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  1. #1
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    Default lathe model questions

    i'm going to look at this in a day or two, other than the pic its all i know other than the price is all but giving it away. any general info would be great69352478_1188318308043366_3076308761422331904_n.jpg

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    MK 2 (squarehead) Clausing Colchester Master / Student.

    See colour picture close to the bottom of this page Colchester Student & Master Mk.1 & Mk. 2 Lathes . Metric only gearbox on the one pictured on the web page. The one you are looking at has the standard imperial / metric box as shown in the middle of this page Colchester Student & Master Lathes Headstock & Gearbox .

    Decent quality middle of the range workshop lathe it its day (late 1950's early 60's) sold at a very attractive price. Solid, accurate and lasts well, within reason, but made to be destroyed for the value of the work it does. Known for noisy headstock gears and eye-wateringly expensive headstock bearings. Realistically not an economic prospect for major rebuild work. Too complex to go right through and the result probably isn't worth the effort.

    If its a lot better than it looks and can be put back into service with only relatively minor work then buy it and use it. Personally I'd not go much beyond the new cross & top-slide screw and nut or replace a few small bearings level of work.

    Clive

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    1. Where's the rest of it ?
    2. Is the bag of cement in the Pix included in the deal ?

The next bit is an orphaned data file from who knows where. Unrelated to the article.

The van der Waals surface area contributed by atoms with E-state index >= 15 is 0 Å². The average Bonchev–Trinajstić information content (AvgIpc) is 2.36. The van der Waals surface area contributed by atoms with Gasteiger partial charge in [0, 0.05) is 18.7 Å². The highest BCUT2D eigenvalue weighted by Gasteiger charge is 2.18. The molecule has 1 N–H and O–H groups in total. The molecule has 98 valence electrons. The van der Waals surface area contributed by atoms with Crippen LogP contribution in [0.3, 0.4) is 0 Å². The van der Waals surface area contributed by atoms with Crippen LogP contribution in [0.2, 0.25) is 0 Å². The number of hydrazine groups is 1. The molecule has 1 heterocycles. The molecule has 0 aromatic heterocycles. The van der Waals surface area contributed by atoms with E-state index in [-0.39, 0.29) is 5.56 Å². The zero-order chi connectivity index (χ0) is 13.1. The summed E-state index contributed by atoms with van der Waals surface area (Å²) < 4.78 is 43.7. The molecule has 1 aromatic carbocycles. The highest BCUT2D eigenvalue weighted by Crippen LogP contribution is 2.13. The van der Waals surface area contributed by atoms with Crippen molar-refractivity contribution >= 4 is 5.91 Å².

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    Quote Originally Posted by digger doug View Post
    1. Where's the rest of it ?
    2. Is the bag of cement in the Pix included in the deal ?
    This- where’s the compound, tailstock, and headstock cover??


    Sent from my iPhone using Tapatalk Pro

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    Quote Originally Posted by digger doug View Post
    1. Where's the rest of it ?
    2. Is the bag of cement in the Pix included in the deal ?
    By which he means that the lathe pictured has no compound slide and no tailstock. It's unusable as shown unless you can find the parts it needs.

  6. #6
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    Quote Originally Posted by last rites View Post
    i'm going to look at this in a day or two, other than the pic its all i know other than the price is all but giving it away. any general info would be great69352478_1188318308043366_3076308761422331904_n.jpg

    Not sure how much of a newbie you are, but you will not be making anything with that lathe anytime soon.

    That is a "for parts" lathe, and looks as though it has already had some critical parts removed.

    Unless there is more to the story, I wouldn't even go look at it unless I had another identical lathe I was trying to repair.

    As mentioned by others: no tailstock or compound slide...unusable as a metal lathe as shown in the picture.

  7. #7
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    One or two things I used to look for on pre owned lathes that weren't running - does the machine have the full compliment of original plastic knobs ? Well that machine hardly has any, operators who care look after small things like that.
    Is the work light still working ? No sign of one in that photo. Is the coolant piping in good condition ? No sign of any in that photo.

    Some people might think these are minor details but to me they are indicators that the lathe has been mistreated. Lathes like that can end up as the " Shop Lathe " and you get all sorts of Tom, Dick and Harry using or more accurately misusing them.